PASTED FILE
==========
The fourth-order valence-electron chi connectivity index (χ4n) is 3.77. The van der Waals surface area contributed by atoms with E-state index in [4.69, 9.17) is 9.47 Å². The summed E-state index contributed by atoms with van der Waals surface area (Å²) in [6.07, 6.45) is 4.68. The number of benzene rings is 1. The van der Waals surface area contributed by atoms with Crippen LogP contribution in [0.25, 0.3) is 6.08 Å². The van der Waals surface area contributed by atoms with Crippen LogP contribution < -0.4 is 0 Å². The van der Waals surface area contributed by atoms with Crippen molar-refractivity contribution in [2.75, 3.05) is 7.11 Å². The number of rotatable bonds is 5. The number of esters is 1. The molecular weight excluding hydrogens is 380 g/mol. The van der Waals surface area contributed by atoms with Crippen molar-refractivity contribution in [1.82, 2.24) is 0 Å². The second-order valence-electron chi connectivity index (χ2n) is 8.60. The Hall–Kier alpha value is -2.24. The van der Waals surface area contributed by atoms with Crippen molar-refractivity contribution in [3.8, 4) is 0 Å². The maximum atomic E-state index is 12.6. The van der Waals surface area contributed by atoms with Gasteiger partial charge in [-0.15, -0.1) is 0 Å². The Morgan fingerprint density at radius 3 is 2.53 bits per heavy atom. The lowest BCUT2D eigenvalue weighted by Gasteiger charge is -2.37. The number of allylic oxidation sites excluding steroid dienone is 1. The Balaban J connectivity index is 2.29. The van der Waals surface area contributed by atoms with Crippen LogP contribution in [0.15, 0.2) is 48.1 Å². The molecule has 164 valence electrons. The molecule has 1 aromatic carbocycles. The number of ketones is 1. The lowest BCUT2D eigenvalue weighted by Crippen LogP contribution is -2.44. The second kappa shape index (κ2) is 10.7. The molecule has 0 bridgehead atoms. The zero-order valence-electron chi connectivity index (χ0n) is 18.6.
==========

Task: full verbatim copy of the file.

The fourth-order valence-electron chi connectivity index (χ4n) is 3.77. The van der Waals surface area contributed by atoms with E-state index in [4.69, 9.17) is 9.47 Å². The summed E-state index contributed by atoms with van der Waals surface area (Å²) in [6.07, 6.45) is 4.68. The number of benzene rings is 1. The van der Waals surface area contributed by atoms with Crippen LogP contribution in [0.25, 0.3) is 6.08 Å². The van der Waals surface area contributed by atoms with Crippen LogP contribution < -0.4 is 0 Å². The van der Waals surface area contributed by atoms with Crippen molar-refractivity contribution in [2.75, 3.05) is 7.11 Å². The number of rotatable bonds is 5. The number of esters is 1. The molecular weight excluding hydrogens is 380 g/mol. The van der Waals surface area contributed by atoms with Crippen molar-refractivity contribution in [1.82, 2.24) is 0 Å². The second-order valence-electron chi connectivity index (χ2n) is 8.60. The Hall–Kier alpha value is -2.24. The van der Waals surface area contributed by atoms with Crippen molar-refractivity contribution in [3.8, 4) is 0 Å². The maximum atomic E-state index is 12.6. The van der Waals surface area contributed by atoms with Gasteiger partial charge in [-0.15, -0.1) is 0 Å². The Morgan fingerprint density at radius 3 is 2.53 bits per heavy atom. The lowest BCUT2D eigenvalue weighted by Gasteiger charge is -2.37. The number of allylic oxidation sites excluding steroid dienone is 1. The Balaban J connectivity index is 2.29. The van der Waals surface area contributed by atoms with Crippen LogP contribution in [0.15, 0.2) is 48.1 Å². The molecule has 164 valence electrons. The molecule has 1 aromatic carbocycles. The number of ketones is 1. The lowest BCUT2D eigenvalue weighted by Crippen LogP contribution is -2.44. The second kappa shape index (κ2) is 10.7. The molecule has 0 bridgehead atoms. The zero-order valence-electron chi connectivity index (χ0n) is 18.6.